Company startups are, by their nature, secretive and turbulent places. Toss in a Chinese billionaire or two, a new business model for selling transportation services rather than cars, and the brutal competition in the global auto industry, and you have the recipe for frequent and disruptive change. And, more often than not (as history shows us), failure.
The highly anticipated press event held by electric-car startup Faraday Future at January’s Consumer Electronics Show left more questions than answers in its wake. The company unveiled not an actual production car, but a concept for an all-electric high-performance supercar it might never build. It said almost nothing about what it planned to build, nor did it discuss its new business model. It didn’t even display the actual electric-vehicle chassis architecture it said it had designed–it only showed computer renderings of it.
Now, despite a press release from the company saying that it has been granted its first U.S. patent–for a power inverter to be known as the FF Echelon Converter–it appears to be a period of internal disruption and change. A lengthy feature last week in The Guardian newspaper, from Britain, reported that “a former Faraday Future executive told the Guardian that the company’s first car will be ‘no Tesla killer’.”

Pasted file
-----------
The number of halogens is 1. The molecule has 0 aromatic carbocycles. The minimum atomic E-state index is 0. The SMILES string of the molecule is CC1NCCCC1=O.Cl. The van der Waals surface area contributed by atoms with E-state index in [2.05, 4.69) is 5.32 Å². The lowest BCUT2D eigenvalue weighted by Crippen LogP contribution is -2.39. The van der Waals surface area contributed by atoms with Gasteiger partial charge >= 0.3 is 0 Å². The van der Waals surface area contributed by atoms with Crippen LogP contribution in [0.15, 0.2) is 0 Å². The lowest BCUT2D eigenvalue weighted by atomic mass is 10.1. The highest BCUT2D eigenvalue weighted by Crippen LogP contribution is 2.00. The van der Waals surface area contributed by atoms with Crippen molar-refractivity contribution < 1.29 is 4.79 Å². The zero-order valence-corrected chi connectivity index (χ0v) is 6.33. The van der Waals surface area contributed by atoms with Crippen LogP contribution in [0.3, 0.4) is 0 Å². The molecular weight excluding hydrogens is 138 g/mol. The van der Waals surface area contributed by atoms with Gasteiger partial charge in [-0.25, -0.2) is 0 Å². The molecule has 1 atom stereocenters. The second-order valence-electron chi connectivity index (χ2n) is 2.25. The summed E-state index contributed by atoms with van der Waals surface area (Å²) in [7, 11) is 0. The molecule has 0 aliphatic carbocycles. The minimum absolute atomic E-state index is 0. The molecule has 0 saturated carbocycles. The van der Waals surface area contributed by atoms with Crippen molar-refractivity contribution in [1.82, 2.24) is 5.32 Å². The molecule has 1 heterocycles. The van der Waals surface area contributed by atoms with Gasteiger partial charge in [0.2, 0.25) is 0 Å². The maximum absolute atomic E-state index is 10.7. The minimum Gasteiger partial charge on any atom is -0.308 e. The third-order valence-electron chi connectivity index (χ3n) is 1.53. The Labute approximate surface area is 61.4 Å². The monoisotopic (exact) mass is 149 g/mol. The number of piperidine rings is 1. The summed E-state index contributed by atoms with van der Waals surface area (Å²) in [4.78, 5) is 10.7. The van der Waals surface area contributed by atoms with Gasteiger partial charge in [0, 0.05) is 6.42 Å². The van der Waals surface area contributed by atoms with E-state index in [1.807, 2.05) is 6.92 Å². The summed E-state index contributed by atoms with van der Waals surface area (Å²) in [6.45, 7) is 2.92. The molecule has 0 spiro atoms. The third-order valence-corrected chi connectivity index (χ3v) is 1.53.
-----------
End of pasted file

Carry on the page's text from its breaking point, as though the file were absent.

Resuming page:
It will be, he said, “much heavier, longer and bulkier than a Tesla, but really sculpted and beautiful.” It is expected to be priced at more than $150,000. The report also noted that the company’s lead battery engineer, Porter Harris, resigned in January–apparently a huge loss for a company formed less than two years earlier.
Moreover, trading in shares of LeTV–widely known as the “Netflix of China,” and one source of billionaire backer Jia Yueting’s wealth–was suspended on December 7. It has not yet resumed.
All of this has made the State of Nevada nervous about the large tax breaks and other incentives it approved for Faraday to build what it said would be a $1 billion battery plant and assembly facility in Las Vegas. State treasurer Dan Schwartz journeyed to China on vacation during the Lunar New Year with his wife, who is a Chinese national.
As recounted in industry trade journal Automotive News, his visit left him with “doubts” about the company’s ability to finance Faraday’s ambitious plans. Shares in Leshi TV are set to resume trading on Monday, March 7.
Schwartz said he plans to meet with the company again next week.
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